I was surprised and initially frustrated- the question brought forth a rush of childhood experiences of being the only Asian student in classrooms, being told to eat my smelly lunches alone, and spending my early adult years patiently enduring being the token Asian person in organizations, work spaces, and social situations.
And then I was embarrassed and humbled as I realized that I do not fully understand my parents’ trauma because I have been so burdened by my own experiences. Then I felt waves of gratitude and pride because this conversation means our family has made it to a place where we can talk about, recognize, and share our narratives.
Does it make it easier to understand our parents if we share a common tongue? Or do we set up barriers, like re-naming ourselves so we appear more American, to make it easier for others to accept us, and end up losing what we had in common at all?
*Hwang is typically pronounced “hw-ahng” and rhymes with song. This is a common Chinese last name as well, but should not be confused with Wong or Song. Also, if you don’t know how to pronounce someone’s name, just ask! Please don’t tell us you won’t bother trying. It signals you don’t want to bother trying to know who we are.
I first stumbled upon Transplant LA on Instagram earlier this year, and since then had the opportunity to interview Grace Olguin, who is a local gardener who launched a contactless plant delivery service in the LA area. Grace and I talked about how she came up with the idea for Transplant LA, plant fashion, and aloe vera. While this isn’t a traditional field trip, I’m excited to share Transplant LA with y’all- please support a local business this holiday season! And dress up your indoor plant friends 🙂
What inspired Transplant LA? When did you start gardening and sharing with others?
Grace: I was inspired to garden at a really young age. I remember growing up in Mexico with family members who always had lots of plants and grew edible gardens. My grandmother nurtured my curiosity and would always compliment my hands, which was one of the most empowering compliments I received as a child. My mother has always said I have my grandmother’s green thumb, as if my thriving plants are loving gifts from my grandmother— gifts that are innate, inherent, and blessed.
I have been sharing my love for plants for almost a decade now. In 2011, I started to make succulent terrariums in glass bowls. Because I couldn’t ship them, I would sell them at outdoor markets, as well as offer local pick up/delivery. “Transplant LA” is essentially a continuation of that, many years later. I named it “Transplant LA” because several of the plants are acquired through cuttings and transplants from my aunts, uncles, friends, neighbors, and I also have grown my plant collection through transplanting my own cuttings, then swapping plants with my neighbors and friends!
What is the short term and long-term goal for Transplant LA?
Grace: A goal that Transplant LA successfully achieved earlier this year was to launch the “$25 Plant Box” contactless plant delivery service. This was my way of bringing joy to people’s spaces during quarantine, which forced us all to spend a lot more time in one space. The Plant Box includes 3 easy-to-care-for plants in four-inch pots, plant-care instructions, and a postcard (to send a loving note to your socially distanced friend, and to support the USPS).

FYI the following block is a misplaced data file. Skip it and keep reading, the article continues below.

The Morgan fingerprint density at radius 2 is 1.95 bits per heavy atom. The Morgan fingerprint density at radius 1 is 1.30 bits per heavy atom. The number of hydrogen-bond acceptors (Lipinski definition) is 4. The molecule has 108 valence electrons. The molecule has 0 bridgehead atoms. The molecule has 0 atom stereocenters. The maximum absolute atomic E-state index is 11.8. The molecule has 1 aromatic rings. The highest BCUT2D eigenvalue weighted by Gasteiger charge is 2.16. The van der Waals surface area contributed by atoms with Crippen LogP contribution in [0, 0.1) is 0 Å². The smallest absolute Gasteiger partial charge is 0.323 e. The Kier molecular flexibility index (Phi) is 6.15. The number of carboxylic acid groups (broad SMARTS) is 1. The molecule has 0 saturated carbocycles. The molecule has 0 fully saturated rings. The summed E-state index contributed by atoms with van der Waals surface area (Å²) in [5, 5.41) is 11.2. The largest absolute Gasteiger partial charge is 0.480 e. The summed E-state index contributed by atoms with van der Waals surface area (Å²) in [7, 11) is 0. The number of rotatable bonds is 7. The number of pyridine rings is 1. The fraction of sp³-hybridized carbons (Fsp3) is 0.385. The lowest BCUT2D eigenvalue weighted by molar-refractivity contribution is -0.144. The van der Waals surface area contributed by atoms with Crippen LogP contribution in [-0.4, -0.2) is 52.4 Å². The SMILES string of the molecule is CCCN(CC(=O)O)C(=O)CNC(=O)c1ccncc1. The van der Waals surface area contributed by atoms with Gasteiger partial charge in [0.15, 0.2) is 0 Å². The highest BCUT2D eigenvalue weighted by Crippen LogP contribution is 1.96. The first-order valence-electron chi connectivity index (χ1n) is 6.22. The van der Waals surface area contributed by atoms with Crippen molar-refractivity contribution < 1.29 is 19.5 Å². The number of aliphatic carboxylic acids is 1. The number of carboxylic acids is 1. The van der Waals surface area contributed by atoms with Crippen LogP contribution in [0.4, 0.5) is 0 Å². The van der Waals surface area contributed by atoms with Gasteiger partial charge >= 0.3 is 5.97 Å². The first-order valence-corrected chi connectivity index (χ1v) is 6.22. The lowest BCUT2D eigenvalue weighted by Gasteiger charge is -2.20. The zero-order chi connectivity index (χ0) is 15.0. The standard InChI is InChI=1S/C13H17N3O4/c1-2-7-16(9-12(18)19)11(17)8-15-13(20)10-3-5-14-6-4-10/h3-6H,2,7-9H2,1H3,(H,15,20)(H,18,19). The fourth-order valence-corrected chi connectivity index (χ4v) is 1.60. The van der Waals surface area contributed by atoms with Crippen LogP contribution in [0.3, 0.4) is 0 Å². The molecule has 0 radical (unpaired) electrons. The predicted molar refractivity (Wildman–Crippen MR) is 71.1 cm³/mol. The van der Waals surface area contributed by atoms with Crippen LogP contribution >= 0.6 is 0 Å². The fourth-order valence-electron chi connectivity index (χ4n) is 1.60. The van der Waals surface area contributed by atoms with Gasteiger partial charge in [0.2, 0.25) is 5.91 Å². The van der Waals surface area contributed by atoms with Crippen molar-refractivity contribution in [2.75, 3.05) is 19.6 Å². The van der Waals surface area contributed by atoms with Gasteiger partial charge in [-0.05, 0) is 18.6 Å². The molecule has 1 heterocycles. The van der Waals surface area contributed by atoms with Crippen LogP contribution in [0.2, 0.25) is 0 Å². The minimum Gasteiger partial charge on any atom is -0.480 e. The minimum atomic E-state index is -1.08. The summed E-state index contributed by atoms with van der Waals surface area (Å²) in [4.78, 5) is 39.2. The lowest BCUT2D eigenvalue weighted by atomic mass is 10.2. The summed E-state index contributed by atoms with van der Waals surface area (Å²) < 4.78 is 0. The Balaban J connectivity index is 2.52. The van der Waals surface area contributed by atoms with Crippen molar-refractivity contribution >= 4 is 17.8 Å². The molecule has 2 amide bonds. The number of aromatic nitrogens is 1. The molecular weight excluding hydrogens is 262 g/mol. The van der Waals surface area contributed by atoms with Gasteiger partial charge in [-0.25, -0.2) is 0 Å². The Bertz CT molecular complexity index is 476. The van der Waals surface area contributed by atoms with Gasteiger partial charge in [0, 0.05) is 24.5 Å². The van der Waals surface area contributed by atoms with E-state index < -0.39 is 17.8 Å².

It seems a lot more people gained interest this year in learning how to care for and grow plants, which is wonderful! At the same time, we couldn’t exactly leave our homes to shop for plants. Shopping online for plants became a go-to for some, but that can get expensive due to expedited shipping fees. My solution to this problem was to help people source plants locally, without needing to leave their homes. I limited this service to two Saturdays per month and serviced up to 10 clients monthly. I sourced plants the morning of and made deliveries in the afternoon. I provided free delivery within a 15-mile radius of Downtown Los Angeles. Every purchase directly supported vendors from the Downtown Los Angeles Flower District.
My long-term goal for “Transplant LA” is to continue using it as a fun and resourceful platform where I can continue to share my plant care routine and knowledge, as well as bring awareness to learning resources such as the free gardening webinars for Los Angeles County residents via smartgardening.com. This free resource, provided by Los Angeles County Public Works, is how I learned to transform my household’s organic waste into compost! I hope that someday in the near future, Los Angeles County can provide a compost ordinance/service like San Francisco. Instead of creating more trash that goes into landfills and oceans, each household can learn how to compost and create nutrient-rich soil for local farmers.
Are there any big projects/events/giveaways coming up?
Grace: I have a small business called @bygracreates – a lot of my time and energy will go into rebranding and scaling this business in the new year. Earlier this year, I launched my “Plant Romper” collection. The “Plant Romper” is a handmade fabric planter which can be used to dress up any of your pots. I will be working on making and releasing a new batch of these planters just in time for Valentine’s Day ❤
As for the “Plant Box,” it is currently on hiatus, but I hope to continue the service soon. For now, I offer a local pick-up option in Long Beach for individual plants. I am currently helping my wonderful stepmom sell her transplanted cuttings of aloe vera plants. She has 30 of them! They all grew from two aloe vera plants that her grandmother gifted her many years ago. They are very loved, and available for local pick up in Long Beach and Pomona.